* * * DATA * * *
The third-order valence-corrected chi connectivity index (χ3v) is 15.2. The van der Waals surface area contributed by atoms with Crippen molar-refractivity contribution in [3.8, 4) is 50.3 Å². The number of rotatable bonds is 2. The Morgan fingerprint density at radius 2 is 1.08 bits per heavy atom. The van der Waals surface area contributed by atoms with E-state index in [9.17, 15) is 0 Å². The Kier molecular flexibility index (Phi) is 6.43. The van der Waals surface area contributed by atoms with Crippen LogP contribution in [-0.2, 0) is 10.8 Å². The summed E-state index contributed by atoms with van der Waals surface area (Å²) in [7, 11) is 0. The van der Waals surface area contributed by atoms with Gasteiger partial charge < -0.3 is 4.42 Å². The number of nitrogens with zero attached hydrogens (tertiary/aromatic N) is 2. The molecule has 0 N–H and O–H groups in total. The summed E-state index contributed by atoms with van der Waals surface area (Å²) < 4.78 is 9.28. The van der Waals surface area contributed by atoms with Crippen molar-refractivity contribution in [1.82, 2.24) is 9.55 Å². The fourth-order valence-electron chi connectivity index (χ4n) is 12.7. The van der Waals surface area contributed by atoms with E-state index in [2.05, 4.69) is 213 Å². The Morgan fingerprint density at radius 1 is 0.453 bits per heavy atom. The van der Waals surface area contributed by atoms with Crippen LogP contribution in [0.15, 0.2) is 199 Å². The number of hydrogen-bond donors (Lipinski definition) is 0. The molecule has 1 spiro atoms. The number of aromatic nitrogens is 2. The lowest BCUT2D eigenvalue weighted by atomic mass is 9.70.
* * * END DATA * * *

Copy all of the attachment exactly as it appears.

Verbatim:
The third-order valence-corrected chi connectivity index (χ3v) is 15.2. The van der Waals surface area contributed by atoms with Crippen molar-refractivity contribution in [3.8, 4) is 50.3 Å². The number of rotatable bonds is 2. The Morgan fingerprint density at radius 2 is 1.08 bits per heavy atom. The van der Waals surface area contributed by atoms with E-state index in [9.17, 15) is 0 Å². The Kier molecular flexibility index (Phi) is 6.43. The van der Waals surface area contributed by atoms with Crippen LogP contribution in [-0.2, 0) is 10.8 Å². The summed E-state index contributed by atoms with van der Waals surface area (Å²) in [7, 11) is 0. The van der Waals surface area contributed by atoms with Gasteiger partial charge < -0.3 is 4.42 Å². The number of nitrogens with zero attached hydrogens (tertiary/aromatic N) is 2. The molecule has 0 N–H and O–H groups in total. The summed E-state index contributed by atoms with van der Waals surface area (Å²) < 4.78 is 9.28. The van der Waals surface area contributed by atoms with Crippen molar-refractivity contribution in [1.82, 2.24) is 9.55 Å². The fourth-order valence-electron chi connectivity index (χ4n) is 12.7. The van der Waals surface area contributed by atoms with E-state index in [2.05, 4.69) is 213 Å². The Morgan fingerprint density at radius 1 is 0.453 bits per heavy atom. The van der Waals surface area contributed by atoms with Crippen LogP contribution in [0.15, 0.2) is 199 Å². The number of hydrogen-bond donors (Lipinski definition) is 0. The molecule has 1 spiro atoms. The number of aromatic nitrogens is 2. The lowest BCUT2D eigenvalue weighted by atomic mass is 9.70.